NOTE: This technique is valid only for Jive 6.0.1 and up.

 

Adding markup to the Jive application can be a challenge within the context of a plugin.  Well, I take that back.  It's easy to do, sure.  But doing it right?  A little harder than you might think.

 

Sure, you could just redefine a core Struts action in your plugin's struts.xml file and point it at your custom Struts action and/or custom Freemarker or Soy template.  But you know that doing so introduces risk.  Another plugin you install into your instance later on could override the same action, rendering one of them useless.  You may need to theme the Freemarker or Soy template that you modified, which would also wipe out the change made in your plugin.  You also are bound to that action and template's implementation for your version, which requires you to have to manually upgrade them each time you upgrade your Jive instance.

 

To get around that, you could always use Javascript, which you can include on every page in the system, that knows when to modify the DOM structure of the page, which is a pretty slick way to do it.  You can have your script detect which page you're currently on, and, when appropriate, invoke a Soy template, and append it to the DOM, thus modifying your view in a pretty upgrade-safe manner.  The problem with this approach becomes evident when you realize your custom page content requires server side data.  This means you need to make an AJAX call to a web service which you may or may not have to code up yourself, which totally works, but may not result in the best user experience, with the custom content being added to the DOM after a slight delay.

 

It would be great if we could somehow augment the data being returned by the Struts action in the first place, and have some sort of hook to add the markup that utilizes that data to the DOM structure.

 

Enter the PluginTemplateDefinition.

 

A PluginTemplateDefinition is a way to do just that.  Utilizing it requires the following:

  • Create PluginTemplateDefinition Java class implementation
  • Add your PluginTemplateDefinition class to Spring, and register it
  • Create a Soy Template

 

The Java Class

public class MyPluginTemplateDefinition implements PluginTemplateDefinition {

    @Override
    public boolean supports(Action action) {
        //only execute when looking at a place overview page
        return (action instanceof PlaceOverviewAction);
    }

    @Override
    public String getHeadTemplateName() {
        //no meta tags or css for this
        return null;
    }

    @Override
    public String getBodyTemplateName() {
        //template containing Javascript to modify the DOM
        return "jive.test.app.body";
    }

    @Override
    public Object getModel(ActionInvocation ai, Object actionModel) {
        //making available the data that I want
        Map<String, Object> model = new HashMap<String, Object>();

        Place place = ((PlaceViewBean) actionModel).getPlace();
        if(place.getObjectType() == JiveConstants.SOCIAL_GROUP) {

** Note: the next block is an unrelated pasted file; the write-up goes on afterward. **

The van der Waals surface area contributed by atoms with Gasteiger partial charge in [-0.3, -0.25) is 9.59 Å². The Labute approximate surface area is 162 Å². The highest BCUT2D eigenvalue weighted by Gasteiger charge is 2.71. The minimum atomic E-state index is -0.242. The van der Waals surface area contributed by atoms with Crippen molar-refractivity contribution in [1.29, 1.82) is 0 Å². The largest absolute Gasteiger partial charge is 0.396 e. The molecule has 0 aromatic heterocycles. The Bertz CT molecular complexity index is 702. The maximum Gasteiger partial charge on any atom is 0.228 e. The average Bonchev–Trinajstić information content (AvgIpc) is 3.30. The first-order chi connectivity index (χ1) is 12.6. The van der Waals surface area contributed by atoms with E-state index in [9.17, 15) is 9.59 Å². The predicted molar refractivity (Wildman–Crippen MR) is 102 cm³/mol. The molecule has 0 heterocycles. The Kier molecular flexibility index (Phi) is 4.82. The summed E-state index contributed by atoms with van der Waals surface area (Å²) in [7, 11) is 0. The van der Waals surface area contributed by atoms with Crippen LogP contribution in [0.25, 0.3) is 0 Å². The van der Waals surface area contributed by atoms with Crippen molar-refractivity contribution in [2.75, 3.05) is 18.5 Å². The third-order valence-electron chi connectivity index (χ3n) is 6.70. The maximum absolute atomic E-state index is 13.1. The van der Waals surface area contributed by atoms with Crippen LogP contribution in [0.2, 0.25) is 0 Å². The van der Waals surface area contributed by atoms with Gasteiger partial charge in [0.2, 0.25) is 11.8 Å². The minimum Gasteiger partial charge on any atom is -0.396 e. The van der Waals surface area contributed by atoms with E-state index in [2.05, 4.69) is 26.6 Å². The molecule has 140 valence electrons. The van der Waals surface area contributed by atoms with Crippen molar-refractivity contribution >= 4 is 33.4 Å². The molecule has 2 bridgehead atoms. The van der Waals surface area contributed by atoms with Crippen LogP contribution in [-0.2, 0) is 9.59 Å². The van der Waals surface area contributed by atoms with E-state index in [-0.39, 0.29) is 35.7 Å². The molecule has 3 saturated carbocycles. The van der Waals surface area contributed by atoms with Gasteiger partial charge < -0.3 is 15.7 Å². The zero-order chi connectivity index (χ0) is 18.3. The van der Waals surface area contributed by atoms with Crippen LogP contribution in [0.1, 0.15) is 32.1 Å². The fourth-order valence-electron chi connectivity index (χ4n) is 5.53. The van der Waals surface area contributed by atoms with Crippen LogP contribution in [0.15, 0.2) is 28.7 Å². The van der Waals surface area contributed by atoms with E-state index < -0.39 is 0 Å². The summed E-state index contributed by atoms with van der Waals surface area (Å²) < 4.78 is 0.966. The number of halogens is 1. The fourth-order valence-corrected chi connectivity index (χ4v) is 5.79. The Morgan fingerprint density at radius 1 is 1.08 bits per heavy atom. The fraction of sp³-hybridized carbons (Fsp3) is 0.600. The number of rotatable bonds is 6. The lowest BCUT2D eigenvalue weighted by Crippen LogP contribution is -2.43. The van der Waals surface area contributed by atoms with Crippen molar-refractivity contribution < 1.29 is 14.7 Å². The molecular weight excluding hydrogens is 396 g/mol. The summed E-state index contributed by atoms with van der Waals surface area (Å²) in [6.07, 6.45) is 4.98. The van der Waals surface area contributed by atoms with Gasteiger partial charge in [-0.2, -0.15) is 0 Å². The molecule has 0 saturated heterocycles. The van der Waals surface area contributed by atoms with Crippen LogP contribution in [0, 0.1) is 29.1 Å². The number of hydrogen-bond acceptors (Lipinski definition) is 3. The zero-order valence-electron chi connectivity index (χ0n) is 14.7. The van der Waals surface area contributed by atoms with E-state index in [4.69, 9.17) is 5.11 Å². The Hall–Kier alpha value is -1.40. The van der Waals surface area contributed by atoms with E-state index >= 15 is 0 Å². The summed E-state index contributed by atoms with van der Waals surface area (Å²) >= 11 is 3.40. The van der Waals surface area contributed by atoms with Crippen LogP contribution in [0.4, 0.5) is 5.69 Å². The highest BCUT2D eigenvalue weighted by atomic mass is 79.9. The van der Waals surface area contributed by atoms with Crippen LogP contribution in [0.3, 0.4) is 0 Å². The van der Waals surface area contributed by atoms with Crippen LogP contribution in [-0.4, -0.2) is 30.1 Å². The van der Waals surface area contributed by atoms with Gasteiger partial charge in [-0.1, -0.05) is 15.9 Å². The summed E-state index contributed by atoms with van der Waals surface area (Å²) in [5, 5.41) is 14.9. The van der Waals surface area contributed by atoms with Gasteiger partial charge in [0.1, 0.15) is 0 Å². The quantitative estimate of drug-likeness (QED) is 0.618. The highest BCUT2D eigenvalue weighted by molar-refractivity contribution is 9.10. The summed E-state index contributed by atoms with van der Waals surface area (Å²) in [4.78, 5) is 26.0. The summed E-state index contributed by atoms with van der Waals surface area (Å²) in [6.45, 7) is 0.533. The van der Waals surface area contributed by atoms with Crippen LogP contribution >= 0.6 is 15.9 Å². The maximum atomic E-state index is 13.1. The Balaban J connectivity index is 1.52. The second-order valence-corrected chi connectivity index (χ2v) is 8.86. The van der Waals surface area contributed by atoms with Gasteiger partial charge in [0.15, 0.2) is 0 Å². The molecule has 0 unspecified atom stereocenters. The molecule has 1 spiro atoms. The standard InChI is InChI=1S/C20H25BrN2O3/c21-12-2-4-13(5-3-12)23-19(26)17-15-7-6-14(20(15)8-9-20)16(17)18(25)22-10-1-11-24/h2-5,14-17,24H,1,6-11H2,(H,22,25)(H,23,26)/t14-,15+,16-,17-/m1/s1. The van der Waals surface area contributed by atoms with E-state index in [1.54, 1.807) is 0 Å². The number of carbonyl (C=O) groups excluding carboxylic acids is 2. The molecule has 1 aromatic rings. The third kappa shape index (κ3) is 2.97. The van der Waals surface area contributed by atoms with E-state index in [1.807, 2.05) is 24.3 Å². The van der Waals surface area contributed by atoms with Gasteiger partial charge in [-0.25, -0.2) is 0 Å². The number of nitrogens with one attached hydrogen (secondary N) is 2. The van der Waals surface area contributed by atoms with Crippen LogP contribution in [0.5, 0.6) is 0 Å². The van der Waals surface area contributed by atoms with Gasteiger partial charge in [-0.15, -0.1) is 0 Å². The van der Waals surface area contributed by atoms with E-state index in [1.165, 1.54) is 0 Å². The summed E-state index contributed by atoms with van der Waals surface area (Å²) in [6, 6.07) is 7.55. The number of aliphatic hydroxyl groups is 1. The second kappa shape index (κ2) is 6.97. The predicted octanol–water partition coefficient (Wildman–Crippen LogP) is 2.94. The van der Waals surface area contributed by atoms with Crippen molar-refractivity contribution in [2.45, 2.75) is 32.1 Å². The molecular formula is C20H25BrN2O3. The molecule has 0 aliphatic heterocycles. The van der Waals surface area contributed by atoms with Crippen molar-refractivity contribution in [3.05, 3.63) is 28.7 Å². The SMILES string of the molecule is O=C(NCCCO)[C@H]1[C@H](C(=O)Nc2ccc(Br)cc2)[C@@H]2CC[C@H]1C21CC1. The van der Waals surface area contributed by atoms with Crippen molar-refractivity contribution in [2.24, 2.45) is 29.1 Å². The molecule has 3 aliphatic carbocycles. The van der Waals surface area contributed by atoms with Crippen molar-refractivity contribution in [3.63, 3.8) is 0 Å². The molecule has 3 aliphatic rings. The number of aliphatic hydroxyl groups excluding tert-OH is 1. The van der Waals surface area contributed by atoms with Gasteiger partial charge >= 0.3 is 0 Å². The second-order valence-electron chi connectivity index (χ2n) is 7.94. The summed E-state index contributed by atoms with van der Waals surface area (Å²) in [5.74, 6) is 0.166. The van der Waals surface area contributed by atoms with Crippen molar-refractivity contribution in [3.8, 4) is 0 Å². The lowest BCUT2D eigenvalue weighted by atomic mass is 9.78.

List<String> owners = getSocialGroupOwners(place);
            model.add("owners", owners);
        }

        return model;
    }
}

 

The support() method simply checks whether this PluginTemplateDefinition should be executed for the current action.  In the case of this example, we only want it to execute when the PlaceOverviewAction is invoked.  If we wanted to execute on every page, we could just return true.

 

getHeadTemplateName() and getBodyTemplateName() will return fully-qualified soy template names.  The head template should only contain CSS includes and meta tag information.  In many cases, you won't need anything here, and can just return null.  The body template will contain the Javascript necessary to modify the DOM structure of the page being displayed.

 

In the getModel() method, you will create and return the data you want to be displayed on the page.  Here, you have access to the ActionInvocation itself, as well as the data returned by the action.  The actionModel parameter will be either a Soy model, for Soy-driven Actions, or the action itself, for legacy Struts actions.  You can access anything you want here, but should be wary of modifying any of the data in the model.

 

spring.xml

Registering your PluginTemplateDefinition is a matter of adding it to the list of plugin template definitions defined in Spring.  So, you would add the following to your plugin's spring.xml file:

<bean class="com.jivesoftware.community.util.spring.MergeableCollection" parent="pluginTemplateDefinitions">
    <property name="source">
        <util:list>
 <bean class="my.plugin.MyPluginTemplateDefinition" />
        </util:list>
    </property>
</bean>

 

Of course, if your PluginTemplateDefinition class has dependencies, you would define them here, as well.

 

Soy template

Your soy template will contain the Javascript needed to augment the DOM structure and display your data.

 

{namespace jive.test.app}

/**
* @param appParams
*
* @depends path=/resources/scripts/apps/my_amazing_js_app/main.js
*/
{template .body}
    {call jive.shared.soy.resourceInlineJs}
        {param id}plugins{/param}
        {param code}new jive.Amazing.App.Main({lb}buildJson({$appParams}{rb});{/param}
    {/call}
{/template}

 

This example assumes that you would be implementing some sort of complex, interactive visual layer on the screen.  If you're looking just for a simple inclusion of data on the screen, you could do something as simple as:

{namespace jive.socialgroupaccess}

/**
* @param owners
*/
{template .body}
    <script type="text/javascript">
        $j('#some-element').append('<p>{$owners}</p>');
    </script>
{/template}


 

Keeping in mind that you may also want to include another soy template here, rather than using HTML literals, just to keep things modularized.

 

Enjoy!